The U.S. Open sectional qualifying process is referred to as "golf's longest day" because the 36-hole march at 11 sites across the country goes from sun up to sun down. Several of the 11 sites went to playoff holes, including two in Dallas and Bradenton, Fla. that went deep into the darkness and will have to finish on Tuesday.
In Tampa, 15-year-old amateur David Snyder and John Nierporte will have to resume play on Tuesday morning at 8 a.m. ET. Both players are fighting for the third and final spot at the Ritz-Carlton Members Golf Club, where the amateur Kevin Phelan captured medalist honors and John Hahn locked up the second spot. While Synder may be older than last year's 14-year-old Andy Zhang, earning entry with three years of high school still left would be an incredible accomplishment.
Ritz-Carlton Members Golf Club, Bradenton, Fla.
|John Nierporte / David Snyder (a)||-7|
In Dallas at Lakewood Country Club, a playoff for the fourth and final spot will also be determined Tuesday morning as Ryan Palmer and Zack Fischer will tee it up on what is their ninth (!) playoff hole at 8:30 a.m. ET. Palmer, a local Texas native, went low at Colonial two weeks ago and carried that form over to the Dallas area club on Monday. He's emerged as one of the top pros in the Metroplex area but did not play in last year's Open after a T21 finish in 2011 at Congressional.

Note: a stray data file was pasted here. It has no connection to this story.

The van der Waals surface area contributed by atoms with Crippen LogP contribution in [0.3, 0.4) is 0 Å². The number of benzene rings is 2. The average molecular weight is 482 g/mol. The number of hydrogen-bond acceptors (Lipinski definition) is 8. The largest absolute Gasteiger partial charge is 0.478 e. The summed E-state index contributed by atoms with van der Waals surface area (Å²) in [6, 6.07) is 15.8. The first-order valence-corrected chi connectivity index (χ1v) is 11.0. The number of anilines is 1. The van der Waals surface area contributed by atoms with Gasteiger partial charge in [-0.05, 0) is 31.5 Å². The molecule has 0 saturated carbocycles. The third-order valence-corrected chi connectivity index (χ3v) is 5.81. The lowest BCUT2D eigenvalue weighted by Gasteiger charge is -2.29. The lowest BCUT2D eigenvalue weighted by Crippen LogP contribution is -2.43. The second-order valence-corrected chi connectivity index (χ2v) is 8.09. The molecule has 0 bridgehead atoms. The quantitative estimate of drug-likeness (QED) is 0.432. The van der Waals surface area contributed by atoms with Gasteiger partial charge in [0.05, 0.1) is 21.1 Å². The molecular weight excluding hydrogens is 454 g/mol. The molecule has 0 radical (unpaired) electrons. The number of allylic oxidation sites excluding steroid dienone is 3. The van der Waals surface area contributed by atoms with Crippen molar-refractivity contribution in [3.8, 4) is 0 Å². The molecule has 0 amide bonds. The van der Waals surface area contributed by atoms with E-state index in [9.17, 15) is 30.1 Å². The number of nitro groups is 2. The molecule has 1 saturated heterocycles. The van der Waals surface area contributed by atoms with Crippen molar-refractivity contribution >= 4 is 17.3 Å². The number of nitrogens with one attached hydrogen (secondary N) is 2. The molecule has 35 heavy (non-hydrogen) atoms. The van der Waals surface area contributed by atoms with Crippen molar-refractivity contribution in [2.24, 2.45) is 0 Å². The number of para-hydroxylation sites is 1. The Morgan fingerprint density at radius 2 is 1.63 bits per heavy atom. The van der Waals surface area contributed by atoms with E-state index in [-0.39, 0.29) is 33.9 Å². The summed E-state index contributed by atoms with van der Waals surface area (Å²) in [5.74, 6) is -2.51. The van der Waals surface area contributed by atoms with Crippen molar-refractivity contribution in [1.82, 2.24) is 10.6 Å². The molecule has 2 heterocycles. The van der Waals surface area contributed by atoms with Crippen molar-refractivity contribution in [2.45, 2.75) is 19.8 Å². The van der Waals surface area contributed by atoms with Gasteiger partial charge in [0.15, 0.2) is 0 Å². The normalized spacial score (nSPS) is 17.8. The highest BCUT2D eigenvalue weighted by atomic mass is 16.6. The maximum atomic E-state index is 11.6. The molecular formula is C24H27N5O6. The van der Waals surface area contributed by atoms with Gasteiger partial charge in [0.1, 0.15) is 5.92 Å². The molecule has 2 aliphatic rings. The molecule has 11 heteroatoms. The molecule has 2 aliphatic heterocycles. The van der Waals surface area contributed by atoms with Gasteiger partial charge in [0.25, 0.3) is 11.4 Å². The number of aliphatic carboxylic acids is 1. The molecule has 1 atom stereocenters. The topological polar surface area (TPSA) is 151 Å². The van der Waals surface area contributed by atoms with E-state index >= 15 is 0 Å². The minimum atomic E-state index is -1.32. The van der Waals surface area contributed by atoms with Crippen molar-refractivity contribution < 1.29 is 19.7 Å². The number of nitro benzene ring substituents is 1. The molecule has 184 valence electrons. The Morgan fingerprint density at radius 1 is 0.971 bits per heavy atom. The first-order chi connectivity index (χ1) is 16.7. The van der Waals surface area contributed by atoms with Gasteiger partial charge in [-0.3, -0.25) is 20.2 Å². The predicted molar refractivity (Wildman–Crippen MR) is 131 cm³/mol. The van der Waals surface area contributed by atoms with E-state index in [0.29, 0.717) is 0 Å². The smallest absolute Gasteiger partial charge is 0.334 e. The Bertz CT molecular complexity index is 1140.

While Palmer and Fischer battle it out for the last spot, three players are resting comfortably after splitting medalist honors to earn entry on Monday night. Matt Weibring, son of D.A., Jordan Spieth, and Edward Loar all finished at 8-under for the day. Spieth has been a superstar of the Dallas golf scene since he was in high school, making noise at the Byron Nelson as a teenager. He went on to a successful college career at Texas, and has earned his way into regular weekly appearances this year on Tour in his first season as a pro. It's unsurprising to see him rise to the top of the leaderboard, as he showed well at Colonial along with Palmer two weeks ago. Last year, Spieth finished tied for 21st and was the low amateur at Olympic. As a professional, he'll now try to better that impressive debut at Merion.
Lakewood Country Club, Dallas, Texas
|Ryan Palmer / Zack Fischer||-7|
Out in St. Louis, it was two players with a dramatic age difference who played their way into Merion. Jay Don Blake has been a steady and consistent player on the Champions Tour, but the 54-year-old went low on Monday at Old Warson Country Club and was the only member of the field under par. Blake may be the oldest player in the field at Merion, but he cruised through on Monday and never had to worry about grinding things out in a playoff. Mackenzie Huges, however, needed extra holes to break his tie with Travis Johns and earn the second bid. Hughes, who is 32 years younger than Blake, is a two-time Canadian amateur champ and will make his first ever appearance at the U.S. Open.
Old Warson Country Club, St. Louis, Mo.
|Jay Don Blake||-3|